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The Life And Writings Of Saint Patrick -Saint Patrick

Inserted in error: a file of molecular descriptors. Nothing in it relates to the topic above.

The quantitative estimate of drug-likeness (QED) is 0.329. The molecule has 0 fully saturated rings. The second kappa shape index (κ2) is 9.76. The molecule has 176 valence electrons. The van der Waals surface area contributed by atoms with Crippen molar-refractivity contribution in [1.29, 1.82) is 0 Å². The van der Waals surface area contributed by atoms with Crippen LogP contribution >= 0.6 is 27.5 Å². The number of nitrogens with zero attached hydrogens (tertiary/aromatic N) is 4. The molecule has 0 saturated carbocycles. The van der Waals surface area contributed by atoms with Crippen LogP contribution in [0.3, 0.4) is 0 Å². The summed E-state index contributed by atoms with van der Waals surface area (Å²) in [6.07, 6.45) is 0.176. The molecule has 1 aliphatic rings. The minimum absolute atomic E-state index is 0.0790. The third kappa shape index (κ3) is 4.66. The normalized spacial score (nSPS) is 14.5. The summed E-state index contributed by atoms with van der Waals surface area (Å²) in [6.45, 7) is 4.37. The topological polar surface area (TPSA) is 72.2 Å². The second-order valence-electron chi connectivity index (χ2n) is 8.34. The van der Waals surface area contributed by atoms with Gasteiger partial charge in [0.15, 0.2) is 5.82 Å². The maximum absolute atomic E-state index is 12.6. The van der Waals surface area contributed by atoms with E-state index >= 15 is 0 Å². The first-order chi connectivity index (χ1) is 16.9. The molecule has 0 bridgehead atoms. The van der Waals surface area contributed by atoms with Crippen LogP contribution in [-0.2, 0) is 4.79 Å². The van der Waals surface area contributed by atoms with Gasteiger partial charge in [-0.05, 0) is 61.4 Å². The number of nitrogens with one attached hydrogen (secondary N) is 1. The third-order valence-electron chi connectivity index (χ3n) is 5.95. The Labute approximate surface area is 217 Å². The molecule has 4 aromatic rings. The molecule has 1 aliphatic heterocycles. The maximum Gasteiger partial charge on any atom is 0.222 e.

It would be an interesting question to try to ascertain what was St. Patrick’s mother tongue. We may assume it as certain that all the five languages mentioned by Bede as prevalent in his own time in Britain were spoken, even so early as 373, on the shores of the Forth and Clyde. For the Picts certainly dwelt in the mountains to the north, and spoke their own language, of which very few traces now survive. The Scots, although they had not yet founded their kingdom of Scottish Dalriada, or Argyle, were hovering round the coast, and had undoubtedly established themselves, either as guests or masters, here and there on the western islands and headlands. The Saxons had lately arrived on the eastern shores, and their tongue might be heard at any point of the coast from Berwick to the Roman Wall abutting on the Forth. The British or Welsh tongue was, of course, spoken by the Britons of the Province of Valencia, especially in the hilly and rural districts. The Latin was spoken by all the educated classes; and was the usual language in the Roman stations along the Wall, and in all the towns under the Roman influence. It would certainly be the official language of the Roman municipality of Alclyde; and the decurions or senators, most of whom were doubtless old Roman officers or soldiers, would naturally use it, not only in their debates in the curia, but also in their own homes. It held precisely the same situation along the Clyde, as the English tongue did in the towns of the Pale in Ireland up to the seventeenth century. So we must assume that although St. Patrick and his family were Britons, still they were, as he tells us, Roman Britons of the upper class in a Roman town, and would naturally use the Roman language in their household, as the Saint implies when, apologising for the rudeness of his Latinity, he declares that his speech—that is his mother tongue—was changed into a foreign tongue by reason of his captivity in Ireland, “as any one may easily infer from the flavour of my discourse.”